(NRMM= Non Road Mobile Machinery)

Cleaning Up London

In 2016 the annual mean limit for NO2 pollution (40 ug/m3) was broken at 59 of 97 London sites [4]. This NO2 is mostly from diesel engines. Moving to electric or petrol-electric hybrids would greatly reduce it.

However every area in the capital also exceeds World Health Organisation (WHO) limits for damaging fine particles invisible to the naked eye known as PM2.5 (Particulate Matter with a diameter of less than 2.5 microns, 1 micron = one thousandth of a mm). Nearly 95% of the capital’s population live in areas that exceed the limit by 50% or more [5]. The main traffic sources of PM 2.5 are diesel exhaust, and tyre wear, brake wear and road surface abrasion from all vehicles [6].

As even electric vehicles will suffer tyre wear (especially if they have heavy batteries), reducing all vehicle use is the best way to avoid transport emissions. Electric trams and trains are the cleanest mass transport technology: they have steel wheels instead of rubber tyres, and with regenerative braking (the electric motors work in reverse when slowing, generating useful electricity) they can minimise brake dust.

We must also attend to non-traffic sources of PM2.5. Researchers at King’s College London have found that wood-burning accounts for up to 31% of the city’s particulate pollution, up from 10% in the past [7]. Sadly the environmentally minded should therefore avoid the lure of a wood stove and focus on insulating their house instead; likewise avoid disposing of garden or DIY waste via a bonfire. Gas is a fairly clean fuel, however gas combustion in homes and businesses accounts for a total of 21% of NOx emissions in London [8].

The Mayor's Plans

Under London's new Mayor Sadiq Khan, TfL will seek to ensure that from 2018, all new double-deck buses will be hybrid, electric or hydrogen. In central London, all double-deck buses will be hybrid by 2019 and all new single-deck buses will emit zero exhaust emissions by 2020. The whole bus fleet should emit zero exhaust emissions by 2037 at the latest. All new taxis are to be zero emission capable (hybrid?). [9]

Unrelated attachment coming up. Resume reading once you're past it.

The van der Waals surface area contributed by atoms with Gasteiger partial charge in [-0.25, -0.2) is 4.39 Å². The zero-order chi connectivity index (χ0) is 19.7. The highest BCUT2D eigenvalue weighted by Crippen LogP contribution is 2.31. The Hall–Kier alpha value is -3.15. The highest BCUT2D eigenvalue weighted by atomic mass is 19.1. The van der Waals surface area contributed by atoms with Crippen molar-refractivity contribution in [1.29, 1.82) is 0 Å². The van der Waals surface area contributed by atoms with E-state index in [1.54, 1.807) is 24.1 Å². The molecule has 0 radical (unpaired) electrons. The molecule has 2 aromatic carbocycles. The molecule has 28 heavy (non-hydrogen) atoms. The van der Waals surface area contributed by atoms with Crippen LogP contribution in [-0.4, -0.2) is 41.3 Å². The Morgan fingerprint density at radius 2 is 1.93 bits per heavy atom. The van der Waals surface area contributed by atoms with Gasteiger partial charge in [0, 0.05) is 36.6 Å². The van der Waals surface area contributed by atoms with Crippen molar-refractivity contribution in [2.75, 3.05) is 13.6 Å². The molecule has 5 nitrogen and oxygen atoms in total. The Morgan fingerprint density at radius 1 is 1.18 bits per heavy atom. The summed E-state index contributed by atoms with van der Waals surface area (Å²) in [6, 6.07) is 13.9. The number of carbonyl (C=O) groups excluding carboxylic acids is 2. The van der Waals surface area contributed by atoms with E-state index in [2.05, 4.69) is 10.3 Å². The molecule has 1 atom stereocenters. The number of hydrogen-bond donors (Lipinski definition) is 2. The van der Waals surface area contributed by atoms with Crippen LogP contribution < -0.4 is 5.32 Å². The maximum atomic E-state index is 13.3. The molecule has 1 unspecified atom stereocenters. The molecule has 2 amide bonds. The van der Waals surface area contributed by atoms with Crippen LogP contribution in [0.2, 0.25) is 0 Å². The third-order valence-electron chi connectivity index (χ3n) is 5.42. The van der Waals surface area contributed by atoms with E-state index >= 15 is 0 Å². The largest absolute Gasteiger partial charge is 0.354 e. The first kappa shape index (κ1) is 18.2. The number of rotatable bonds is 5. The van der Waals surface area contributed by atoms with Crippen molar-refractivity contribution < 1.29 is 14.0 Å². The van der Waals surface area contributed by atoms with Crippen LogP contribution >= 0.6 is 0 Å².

An electric double-decker bus, built for TFL by Chinese manufacturers BYD.






Among plans to tackle pollution from diesel cars in the capital, the new T-Charge [5] was introduced in October which charges older, more polluting vehicles an extra £10 to drive in central London.

Regarding wood stoves, the mayor has asked the environment department to amend the Clean Air Act to allow for the creation of zero-emission zones where the burning of solid fuel is not allowed from 2025 onwards.


While there is much to welcome in the Mayor's plans, FoE may want to push for a greater reduction of overall vehicle use including for example the wasteful duplication of delivery vans. We will be conscious that heavy battery-electric vehicles are not problem free. Similarly pressing for the  minimising of building heating requirements can only help air quality as well as cutting carbon emissions.

Personal exposure can be reduced by avoiding busy streets and reducing exercise when pollution levels are at their highest. You can see detailed live air quality data for London's streets here: The worst areas are said to be as bad as smoking several cigarettes per day.


[1] Pollution has been linked to nine million deaths worldwide in 2015, a report in The Lancet has found. The WHO estimates 7 million deaths annually due to tobacco

[2]  Ealings 607 Trolly Bus.

[3] The rise of diesel in Europe: the impact on health and pollution


[5]  T Charge. Nearly 95% of the capital’s population live in areas that exceed the WHO PM2.5 limit by 50% or more.

[6 Sources of PM2.5 emissions in London are from tyre and brake wear, construction and wood burning.


[8] Gas boiler emissions. Policy Exchange is a centre-right think tank. 

[9] London Mayor's Draft Transport Strategy.

[10] Air pollution on busy roads as bad as passively smoking 10 a day.